Bands And Money: How To Split The Cash! (Plus We Take Issue With Another Writer's Inadequate Response To Same Question)

Mike Zelenko (far left) on how Material Issue dealt with money issues!
Being a writer by trade, and having logged over 20 years in rock bands myself, it pains me to see otherwise reputable writers doling out crap advice for the sole purpose of hyping their own book.  Such was the case when a 30-year-old rocker named "Andrew" asked esteemed hipster journalista Jessica Hopper the following question:

Q: My question is more of a means to avoid drama and mistakes than to recover from them, so it might not be worth your time for the column, but I thought I would ask anyway. Are there any books or other resources you could recommend for a band that manages itself? Areas of particular interest are finances and booking, but since I don't know what I don't know, I'm sure any list I could present would be far from comprehensive. At age 30, we're a little old for beginners, and there aren't a lot of people doing what we're trying to do in our area that we could turn to for expertise. What are your suggestions for managing income if and when there is any? Should we start a bank account? Are there unexpected costs that we might encounter or things we should have money on hand for over the course of playing shows? Pessimist question: If we split the cost of equipment like a PA, should we discuss what will happen to it when the band ceases to exist?

If you'd like to read Hopper's answer, click HERE.

If you'd like a REAL answer, just keep on reading, baby.

A: The truth is that money has broken up its fair share of great, and not so great, rock bands over the years.  The other truth is that there is no one tried-and-true method to avoid this pitfall because every band dynamic is different.  Whether it be songwriting credits, royalty payments, or splitting gig profits, deciding who gets what sooner rather than later is one way of avoiding this potentially fatal roadblock.

In the case of Chicago trio Material Issue, who recorded three albums for Mercury Records, how the band would split their earnings (and expenses) was one they reached early on.  "Our agreement was that everything was split three ways except for publishing, where Jim got the most," says the band's drummer Mike Zelenko.  "I still see some royalties.  After three large recording advances, three large publishing advances, tour support that lasted about 6 years, and at least 6 budget videos, I don't think we ever re-couped."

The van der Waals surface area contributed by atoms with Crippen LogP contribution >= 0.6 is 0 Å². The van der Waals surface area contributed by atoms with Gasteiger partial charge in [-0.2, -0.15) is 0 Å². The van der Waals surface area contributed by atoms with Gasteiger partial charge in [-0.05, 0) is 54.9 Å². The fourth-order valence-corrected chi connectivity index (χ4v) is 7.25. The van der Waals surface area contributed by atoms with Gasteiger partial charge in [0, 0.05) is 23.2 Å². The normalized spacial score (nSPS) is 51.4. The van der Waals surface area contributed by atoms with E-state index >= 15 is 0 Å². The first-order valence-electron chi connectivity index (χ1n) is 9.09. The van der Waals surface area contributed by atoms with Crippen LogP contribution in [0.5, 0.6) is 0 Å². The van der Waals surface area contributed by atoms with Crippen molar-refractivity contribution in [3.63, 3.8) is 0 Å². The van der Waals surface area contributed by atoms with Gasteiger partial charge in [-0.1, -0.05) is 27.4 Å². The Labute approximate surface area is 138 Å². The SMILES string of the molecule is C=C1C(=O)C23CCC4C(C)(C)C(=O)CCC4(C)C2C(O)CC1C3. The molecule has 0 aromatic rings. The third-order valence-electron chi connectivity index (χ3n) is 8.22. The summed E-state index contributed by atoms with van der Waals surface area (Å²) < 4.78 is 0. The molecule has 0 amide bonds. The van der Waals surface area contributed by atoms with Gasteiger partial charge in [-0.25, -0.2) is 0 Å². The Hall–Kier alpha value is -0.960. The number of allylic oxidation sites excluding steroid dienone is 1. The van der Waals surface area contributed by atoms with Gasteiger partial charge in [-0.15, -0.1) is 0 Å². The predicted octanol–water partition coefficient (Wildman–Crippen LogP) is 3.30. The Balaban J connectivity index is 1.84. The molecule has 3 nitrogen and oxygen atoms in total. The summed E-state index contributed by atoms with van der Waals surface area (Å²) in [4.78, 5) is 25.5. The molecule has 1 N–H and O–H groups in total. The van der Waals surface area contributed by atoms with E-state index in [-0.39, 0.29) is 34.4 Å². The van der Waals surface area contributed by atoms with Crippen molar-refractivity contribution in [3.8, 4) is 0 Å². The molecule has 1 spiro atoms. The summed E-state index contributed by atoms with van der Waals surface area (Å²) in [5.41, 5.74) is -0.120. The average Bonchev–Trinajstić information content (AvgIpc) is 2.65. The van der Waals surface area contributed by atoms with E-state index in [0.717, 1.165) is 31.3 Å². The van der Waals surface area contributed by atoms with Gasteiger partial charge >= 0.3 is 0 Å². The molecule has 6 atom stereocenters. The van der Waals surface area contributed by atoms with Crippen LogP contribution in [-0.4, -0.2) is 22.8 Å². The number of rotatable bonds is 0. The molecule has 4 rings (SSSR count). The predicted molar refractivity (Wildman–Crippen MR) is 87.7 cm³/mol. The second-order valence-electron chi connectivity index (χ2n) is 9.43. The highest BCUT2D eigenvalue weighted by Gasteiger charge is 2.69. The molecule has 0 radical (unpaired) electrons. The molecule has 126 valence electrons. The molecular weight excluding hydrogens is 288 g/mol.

"The bands I was in were always completely egalitarian," says former Green bassist and Lilacs front man Ken Kurson.  "We split all money three ways (Green) or four (Lilacs). The only exceptions being if we had some big expense coming like the van needed an alternator, we'd take that out of the 'band fund' and then split the remainder among the members. I don't recall any tension over the division of the money, though there was plenty of general grumbling about how broke we were and how little we earned."

When asked if he and his band mates ever opened a band bank account, Kurson replied matter-of-factly, "No, we always kept it in cash."

See what I did there?  In the span of five whole minutes, I fired off a couple Facebook messages and got quotes from the drummer in a major label rock band and a bass player whose indie rock days took him around the world, but these days he's stuck behind the editor's desk at New York's Observer.

I also answered Andrew's question without hyping my own book or directing a 30-year-old man to the Young Adult section of his local library to check out a book called Girls Guide To Rocking.

Just sayin'.

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